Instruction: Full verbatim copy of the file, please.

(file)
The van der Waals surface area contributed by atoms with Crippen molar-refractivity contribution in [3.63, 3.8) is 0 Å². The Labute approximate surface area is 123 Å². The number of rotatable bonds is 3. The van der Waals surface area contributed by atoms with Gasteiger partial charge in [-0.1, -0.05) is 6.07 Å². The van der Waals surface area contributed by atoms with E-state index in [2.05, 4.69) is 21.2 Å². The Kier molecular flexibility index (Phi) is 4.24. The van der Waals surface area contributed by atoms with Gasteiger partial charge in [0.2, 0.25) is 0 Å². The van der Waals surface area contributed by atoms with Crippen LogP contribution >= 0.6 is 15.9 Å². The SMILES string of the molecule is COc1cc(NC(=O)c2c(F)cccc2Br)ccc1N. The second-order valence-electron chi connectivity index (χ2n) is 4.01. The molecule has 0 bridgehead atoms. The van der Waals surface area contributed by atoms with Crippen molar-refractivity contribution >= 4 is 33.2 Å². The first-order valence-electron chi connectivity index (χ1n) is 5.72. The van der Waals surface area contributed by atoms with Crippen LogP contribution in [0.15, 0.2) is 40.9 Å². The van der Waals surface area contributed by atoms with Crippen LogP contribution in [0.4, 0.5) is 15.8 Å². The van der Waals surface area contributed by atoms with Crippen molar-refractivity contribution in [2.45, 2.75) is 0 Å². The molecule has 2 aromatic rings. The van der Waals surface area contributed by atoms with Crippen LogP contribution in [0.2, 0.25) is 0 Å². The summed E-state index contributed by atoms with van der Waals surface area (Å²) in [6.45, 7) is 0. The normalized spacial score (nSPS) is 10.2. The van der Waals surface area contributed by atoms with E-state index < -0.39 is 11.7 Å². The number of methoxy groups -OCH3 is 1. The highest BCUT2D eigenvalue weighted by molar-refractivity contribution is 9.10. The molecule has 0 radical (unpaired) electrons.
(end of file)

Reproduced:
The van der Waals surface area contributed by atoms with Crippen molar-refractivity contribution in [3.63, 3.8) is 0 Å². The Labute approximate surface area is 123 Å². The number of rotatable bonds is 3. The van der Waals surface area contributed by atoms with Gasteiger partial charge in [-0.1, -0.05) is 6.07 Å². The van der Waals surface area contributed by atoms with E-state index in [2.05, 4.69) is 21.2 Å². The Kier molecular flexibility index (Phi) is 4.24. The van der Waals surface area contributed by atoms with Gasteiger partial charge in [0.2, 0.25) is 0 Å². The van der Waals surface area contributed by atoms with Crippen LogP contribution >= 0.6 is 15.9 Å². The SMILES string of the molecule is COc1cc(NC(=O)c2c(F)cccc2Br)ccc1N. The second-order valence-electron chi connectivity index (χ2n) is 4.01. The molecule has 0 bridgehead atoms. The van der Waals surface area contributed by atoms with Crippen molar-refractivity contribution >= 4 is 33.2 Å². The first-order valence-electron chi connectivity index (χ1n) is 5.72. The van der Waals surface area contributed by atoms with Crippen LogP contribution in [0.15, 0.2) is 40.9 Å². The van der Waals surface area contributed by atoms with Crippen LogP contribution in [0.4, 0.5) is 15.8 Å². The van der Waals surface area contributed by atoms with Crippen molar-refractivity contribution in [2.45, 2.75) is 0 Å². The molecule has 2 aromatic rings. The van der Waals surface area contributed by atoms with Crippen LogP contribution in [0.2, 0.25) is 0 Å². The summed E-state index contributed by atoms with van der Waals surface area (Å²) in [6.45, 7) is 0. The normalized spacial score (nSPS) is 10.2. The van der Waals surface area contributed by atoms with E-state index < -0.39 is 11.7 Å². The number of methoxy groups -OCH3 is 1. The highest BCUT2D eigenvalue weighted by molar-refractivity contribution is 9.10. The molecule has 0 radical (unpaired) electrons.